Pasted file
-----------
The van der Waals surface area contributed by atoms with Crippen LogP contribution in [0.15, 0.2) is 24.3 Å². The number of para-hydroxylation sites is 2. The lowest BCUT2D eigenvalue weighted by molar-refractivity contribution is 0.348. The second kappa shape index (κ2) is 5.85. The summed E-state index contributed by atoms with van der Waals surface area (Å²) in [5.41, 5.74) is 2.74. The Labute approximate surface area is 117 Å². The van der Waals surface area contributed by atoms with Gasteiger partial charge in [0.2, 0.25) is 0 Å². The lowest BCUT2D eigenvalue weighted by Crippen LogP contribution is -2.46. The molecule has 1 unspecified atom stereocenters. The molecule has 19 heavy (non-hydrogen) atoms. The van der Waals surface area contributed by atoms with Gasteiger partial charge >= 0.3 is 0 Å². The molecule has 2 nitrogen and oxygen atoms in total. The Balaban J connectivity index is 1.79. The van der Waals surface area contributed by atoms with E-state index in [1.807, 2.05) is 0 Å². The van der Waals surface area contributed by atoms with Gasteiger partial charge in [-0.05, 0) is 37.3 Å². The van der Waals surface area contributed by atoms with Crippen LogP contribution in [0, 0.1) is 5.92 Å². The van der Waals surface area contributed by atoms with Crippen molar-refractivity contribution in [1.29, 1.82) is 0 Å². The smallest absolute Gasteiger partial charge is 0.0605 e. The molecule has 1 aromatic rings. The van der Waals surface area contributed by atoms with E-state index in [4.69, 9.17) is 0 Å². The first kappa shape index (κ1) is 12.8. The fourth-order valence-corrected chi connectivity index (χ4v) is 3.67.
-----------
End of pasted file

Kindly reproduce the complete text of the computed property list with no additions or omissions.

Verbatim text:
The van der Waals surface area contributed by atoms with Crippen LogP contribution in [0.15, 0.2) is 24.3 Å². The number of para-hydroxylation sites is 2. The lowest BCUT2D eigenvalue weighted by molar-refractivity contribution is 0.348. The second kappa shape index (κ2) is 5.85. The summed E-state index contributed by atoms with van der Waals surface area (Å²) in [5.41, 5.74) is 2.74. The Labute approximate surface area is 117 Å². The van der Waals surface area contributed by atoms with Gasteiger partial charge in [0.2, 0.25) is 0 Å². The lowest BCUT2D eigenvalue weighted by Crippen LogP contribution is -2.46. The molecule has 1 unspecified atom stereocenters. The molecule has 19 heavy (non-hydrogen) atoms. The van der Waals surface area contributed by atoms with Gasteiger partial charge >= 0.3 is 0 Å². The molecule has 2 nitrogen and oxygen atoms in total. The Balaban J connectivity index is 1.79. The van der Waals surface area contributed by atoms with E-state index in [1.807, 2.05) is 0 Å². The van der Waals surface area contributed by atoms with Gasteiger partial charge in [-0.05, 0) is 37.3 Å². The van der Waals surface area contributed by atoms with Crippen LogP contribution in [0, 0.1) is 5.92 Å². The van der Waals surface area contributed by atoms with Crippen molar-refractivity contribution in [1.29, 1.82) is 0 Å². The smallest absolute Gasteiger partial charge is 0.0605 e. The molecule has 1 aromatic rings. The van der Waals surface area contributed by atoms with E-state index in [4.69, 9.17) is 0 Å². The first kappa shape index (κ1) is 12.8. The fourth-order valence-corrected chi connectivity index (χ4v) is 3.67.